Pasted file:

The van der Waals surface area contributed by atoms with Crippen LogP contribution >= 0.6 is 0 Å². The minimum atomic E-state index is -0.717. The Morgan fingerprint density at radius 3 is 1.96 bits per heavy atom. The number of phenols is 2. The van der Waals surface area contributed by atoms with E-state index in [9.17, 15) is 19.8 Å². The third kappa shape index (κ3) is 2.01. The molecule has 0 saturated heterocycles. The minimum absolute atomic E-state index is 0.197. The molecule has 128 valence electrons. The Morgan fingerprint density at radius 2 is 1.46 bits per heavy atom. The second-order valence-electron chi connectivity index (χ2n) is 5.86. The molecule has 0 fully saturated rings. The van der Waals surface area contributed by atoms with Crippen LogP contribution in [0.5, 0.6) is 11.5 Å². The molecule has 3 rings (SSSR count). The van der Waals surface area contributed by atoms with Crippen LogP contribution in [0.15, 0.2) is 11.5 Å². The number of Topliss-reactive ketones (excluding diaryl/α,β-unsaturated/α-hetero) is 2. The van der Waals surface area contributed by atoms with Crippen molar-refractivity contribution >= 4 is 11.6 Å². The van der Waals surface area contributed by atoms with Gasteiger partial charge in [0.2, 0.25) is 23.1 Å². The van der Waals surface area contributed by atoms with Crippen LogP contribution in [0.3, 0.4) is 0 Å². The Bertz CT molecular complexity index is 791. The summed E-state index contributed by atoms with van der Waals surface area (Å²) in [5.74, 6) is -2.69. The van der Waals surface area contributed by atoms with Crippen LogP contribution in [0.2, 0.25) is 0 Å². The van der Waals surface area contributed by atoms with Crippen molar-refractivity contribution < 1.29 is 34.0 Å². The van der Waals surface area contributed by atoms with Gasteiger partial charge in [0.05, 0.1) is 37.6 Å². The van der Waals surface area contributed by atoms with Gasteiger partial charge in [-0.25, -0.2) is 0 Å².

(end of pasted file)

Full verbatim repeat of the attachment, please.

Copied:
The van der Waals surface area contributed by atoms with Crippen LogP contribution >= 0.6 is 0 Å². The minimum atomic E-state index is -0.717. The Morgan fingerprint density at radius 3 is 1.96 bits per heavy atom. The number of phenols is 2. The van der Waals surface area contributed by atoms with E-state index in [9.17, 15) is 19.8 Å². The third kappa shape index (κ3) is 2.01. The molecule has 0 saturated heterocycles. The minimum absolute atomic E-state index is 0.197. The molecule has 128 valence electrons. The Morgan fingerprint density at radius 2 is 1.46 bits per heavy atom. The second-order valence-electron chi connectivity index (χ2n) is 5.86. The molecule has 0 fully saturated rings. The van der Waals surface area contributed by atoms with Crippen LogP contribution in [0.5, 0.6) is 11.5 Å². The molecule has 3 rings (SSSR count). The van der Waals surface area contributed by atoms with Crippen LogP contribution in [0.15, 0.2) is 11.5 Å². The number of Topliss-reactive ketones (excluding diaryl/α,β-unsaturated/α-hetero) is 2. The van der Waals surface area contributed by atoms with Crippen molar-refractivity contribution >= 4 is 11.6 Å². The van der Waals surface area contributed by atoms with Gasteiger partial charge in [0.2, 0.25) is 23.1 Å². The van der Waals surface area contributed by atoms with Crippen LogP contribution in [0.3, 0.4) is 0 Å². The Bertz CT molecular complexity index is 791. The summed E-state index contributed by atoms with van der Waals surface area (Å²) in [5.74, 6) is -2.69. The van der Waals surface area contributed by atoms with Crippen LogP contribution in [0.2, 0.25) is 0 Å². The van der Waals surface area contributed by atoms with Crippen molar-refractivity contribution < 1.29 is 34.0 Å². The van der Waals surface area contributed by atoms with Gasteiger partial charge in [0.05, 0.1) is 37.6 Å². The van der Waals surface area contributed by atoms with Gasteiger partial charge in [-0.25, -0.2) is 0 Å².